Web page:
Should ministers study Scripture to prepare for teaching?

SHOULD MINISTERS STUDY SCRIPTURE TO PREPARE FOR TEACHING?

by Shawn Brasseaux

Yes, indeed, ministers should study Scripture to prepare for teaching. However, opponents of this practice cite four Bible passages allegedly supporting an alternate view: they argue it is totally unnecessary to prepare for sermons, for “the Spirit will lead us” (?). We will examine and assess their position, especially those verses they use as their proof-texts.

Here they are:

  • Matthew 10:17-20: “[17] But beware of men: for they will deliver you up to the councils, and they will scourge you in their synagogues; [18] And ye shall be brought before governors and kings for my sake, for a testimony against them and the Gentiles. [19] But when they deliver you up, take no thought how or what ye shall speak: for it shall be given you in that same hour what ye shall speak. [20] For it is not ye that speak, but the Spirit of your Father which speaketh in you.
  • Luke 12:11-12: “[11] And when they bring you unto the synagogues, and unto magistrates, and powers, take ye no thought how or what thing ye shall answer, or what ye shall say: [12] For the Holy Ghost shall teach you in the same hour what ye ought to say.”
  • Luke 21:12-15: “[12] But before all these, they shall lay their hands on you, and persecute you, delivering you up to the synagogues, and into prisons, being brought before kings and rulers for my name’s sake. [13] And it shall turn to you for a testimony. [14] Settle it therefore in your hearts, not to meditate before what ye shall answer: [15] For I will give you a mouth and wisdom, which all your adversaries shall not be able to gainsay nor resist.
  • 1 John 2:20,27: “[20] But ye have an unction [“anointing,” verse 27] from the Holy One, and ye know all things…. [27] But the anointing which ye have received of him abideth in you, and ye need not that any man teach you: but as the same anointing teacheth you of all things, and is truth, and is no lie, and even as it hath taught you, ye shall abide in him.”

If these verses actually indicated preachers today need not prepare for their sermons by studying—for they supposedly “know all things” and “it has been given them what they shall speak”—then it would be equally true all the Christians in their congregations needed no man (those preachers!) to teach them either. The human teacher’s job would be totally unnecessary. Those who claim they need not be taught, for God has given them a “special word,” have placed themselves into a bind. The very verses that endorse their non-studying before services also support their congregation’s nonattendance to said services!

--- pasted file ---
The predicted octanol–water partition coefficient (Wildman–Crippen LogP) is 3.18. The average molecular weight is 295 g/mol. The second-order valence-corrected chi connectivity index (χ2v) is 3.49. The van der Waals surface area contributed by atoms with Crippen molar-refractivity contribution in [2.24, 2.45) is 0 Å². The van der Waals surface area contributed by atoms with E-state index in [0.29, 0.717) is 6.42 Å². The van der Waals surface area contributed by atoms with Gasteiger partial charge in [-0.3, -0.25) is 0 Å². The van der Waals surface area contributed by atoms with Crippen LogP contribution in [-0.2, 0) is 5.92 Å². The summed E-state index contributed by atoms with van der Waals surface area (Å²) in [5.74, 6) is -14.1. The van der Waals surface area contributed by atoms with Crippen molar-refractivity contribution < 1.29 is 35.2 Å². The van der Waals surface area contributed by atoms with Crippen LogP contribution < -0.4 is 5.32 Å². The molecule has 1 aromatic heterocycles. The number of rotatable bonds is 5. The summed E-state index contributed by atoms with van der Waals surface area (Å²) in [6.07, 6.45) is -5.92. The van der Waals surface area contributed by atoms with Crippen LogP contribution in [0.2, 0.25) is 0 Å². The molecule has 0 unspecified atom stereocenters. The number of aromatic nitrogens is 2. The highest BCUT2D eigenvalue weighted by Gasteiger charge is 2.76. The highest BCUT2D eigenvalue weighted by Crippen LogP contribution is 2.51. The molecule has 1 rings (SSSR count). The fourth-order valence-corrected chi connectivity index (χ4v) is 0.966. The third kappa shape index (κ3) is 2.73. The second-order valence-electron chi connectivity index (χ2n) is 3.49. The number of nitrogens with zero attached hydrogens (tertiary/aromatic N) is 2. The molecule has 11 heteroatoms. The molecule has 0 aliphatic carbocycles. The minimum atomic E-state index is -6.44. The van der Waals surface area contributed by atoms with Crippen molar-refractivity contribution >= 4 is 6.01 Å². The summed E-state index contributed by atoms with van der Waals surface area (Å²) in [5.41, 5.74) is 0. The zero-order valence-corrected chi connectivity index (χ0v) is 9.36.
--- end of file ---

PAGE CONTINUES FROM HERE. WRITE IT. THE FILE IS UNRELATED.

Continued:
The above passages, of course, refer to God’s intervention during times of persecution—not just Sunday mornings, Sunday evenings, and Wednesday evenings. When the members of the Little Flock (Luke 12:32), Israel’s believing remnant, are dragged in to participate in sham trials before unbelievers (Jew or Gentile rulers), the Lord Jesus Christ encourages His people. He will definitely take care of them, as the Holy Spirit will empower their hearts and minds to speak the truth. In Acts chapter 2, just as the Lord promised, He poured out the Holy Ghost on the Messianic Jews; when they were persecuted during the early Acts period, the indwelling Holy Spirit led them to preach God’s Word in the courtroom! Check Acts 4:1-22, Acts 5:27-32, Acts 6:5, and Acts 6:9–7:60. Similar events will precede Christ’s Second Coming, yet future from us.

Paul’s Pastoral Epistles—1 and 2 Timothy, Titus, and Philemon—make no reference whatsoever to such phrases as “God will give you wisdom” and “think not what you shall say.” If there was a good opportunity to set the record straight, it would have been here in these Bible Books. Would not the Holy Spirit have told us such information in these four handbooks for founding and maintain local assemblies? Evidently, whatever Jesus was saying in Matthew chapter 10, Luke chapter 12, Luke chapter 21, and 1 John chapter 2; He was referring to something other than governing local churches and performing ministry duties in this the Dispensation of the Grace of God!

Anyone who claims to be preaching or teaching without any prior personal study will make it evident. The poor quality of their messages will be proof enough they have indeed come unprepared! We should come out and say it without any hesitation: such souls are lazy, and completely unfit for ministry. They are pitiful examples of Christian behavior, and will do more harm than good among God’s people. By expressing the fact they have not studied their Bible, they are freely confessing, “I do not love the Lord.” To value and esteem the Scriptures is to study and believe them; it is wholly impossible to love the Lord and not love His words. In light of eternity, it will have been far better had they kept their Bibles open in their study and their mouths shut in their pulpit!

Also see:
» How do we identify false teachers?
» What about modern-day apostles and prophets?
» How does one know if he or she is maturing in the Word of God?
» What are some tips for faster spiritual growth?
» Does “touch not mine anointed” forbid us from correcting erring church leaders?

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